Netflix CEO Reed Hastings has again hinted that offline viewing and video downloads could feature on the popular on-demand streaming service. The suggestion came from a company earnings call on 18 July, where Hastings discussed the effect licensing costs and data network speeds have on the potential addition of the much-requested feature.
Despite its rival services offering offline functionality for downloaded movies and TV episodes, Netflix has remained steadfast in its decision to make streaming the only way to watch the service's programming.
In an earnings interview in April, Hastings remarked that the company should keep an "open-mind" on the subject - a stark contrast from previous statements that noted the feature will "never" debut on the platform, citing uneven global data networks and subsequent buffering issues as a key problem.
The latest tease sticks with an almost identical message, with Hastings stating "We're open-minded about it as we've expanded globally," according to a Business Insider report, where it is noted that improving data network infrastructures and minimal cost implications are factors in Netflix's softened stance.
It had previously been thought that licensing costs were partly responsible for the lack of offline viewing, however according to the report many of the company's licensing deals with studios already include offline playback agreements.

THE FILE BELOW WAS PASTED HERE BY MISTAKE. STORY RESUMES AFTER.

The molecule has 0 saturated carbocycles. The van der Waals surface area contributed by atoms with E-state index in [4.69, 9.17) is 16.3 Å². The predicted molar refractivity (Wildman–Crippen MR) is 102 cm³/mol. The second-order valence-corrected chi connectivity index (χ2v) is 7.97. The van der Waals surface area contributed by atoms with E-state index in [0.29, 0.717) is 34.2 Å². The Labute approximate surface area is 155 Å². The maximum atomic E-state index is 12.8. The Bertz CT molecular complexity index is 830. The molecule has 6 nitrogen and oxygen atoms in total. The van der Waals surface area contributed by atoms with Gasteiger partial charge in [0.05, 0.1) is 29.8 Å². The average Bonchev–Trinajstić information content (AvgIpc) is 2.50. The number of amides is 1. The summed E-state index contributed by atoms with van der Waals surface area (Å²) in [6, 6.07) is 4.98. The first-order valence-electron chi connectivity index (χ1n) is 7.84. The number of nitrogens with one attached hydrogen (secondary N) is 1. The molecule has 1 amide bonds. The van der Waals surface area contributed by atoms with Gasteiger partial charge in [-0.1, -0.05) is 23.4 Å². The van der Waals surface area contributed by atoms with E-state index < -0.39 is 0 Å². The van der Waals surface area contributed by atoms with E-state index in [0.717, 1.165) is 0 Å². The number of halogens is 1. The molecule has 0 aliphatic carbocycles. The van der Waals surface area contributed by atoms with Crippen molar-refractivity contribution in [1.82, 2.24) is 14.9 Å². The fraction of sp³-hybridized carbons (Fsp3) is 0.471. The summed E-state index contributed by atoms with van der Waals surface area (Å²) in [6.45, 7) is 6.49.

It has also been widely speculated that Netflix's brighter outlook on video downloads is a knock on effect of Amazon Video's highly publicised adoption of the feature. With long-distance commuters, frequent flyers and holidaying families among the strongest advocates of offline viewing, Netflix could be attempting to match its close rival by retaining its enormous customer base.
The Californian company certainly needs to pull in some good will if the rest of Monday's quarterly financial results call is anything to go by. The results confirmed that shares in Netflix have fallen by more than 12% in after-hours trading, with many reports blaming the recent price hike for the drop in value.
In the UK, long-term customers who were previously charged £5.49 per month saw their monthly bill rise to £7.49 each month - the same as a new customer - in a move Netflix called "ungrandfarthering."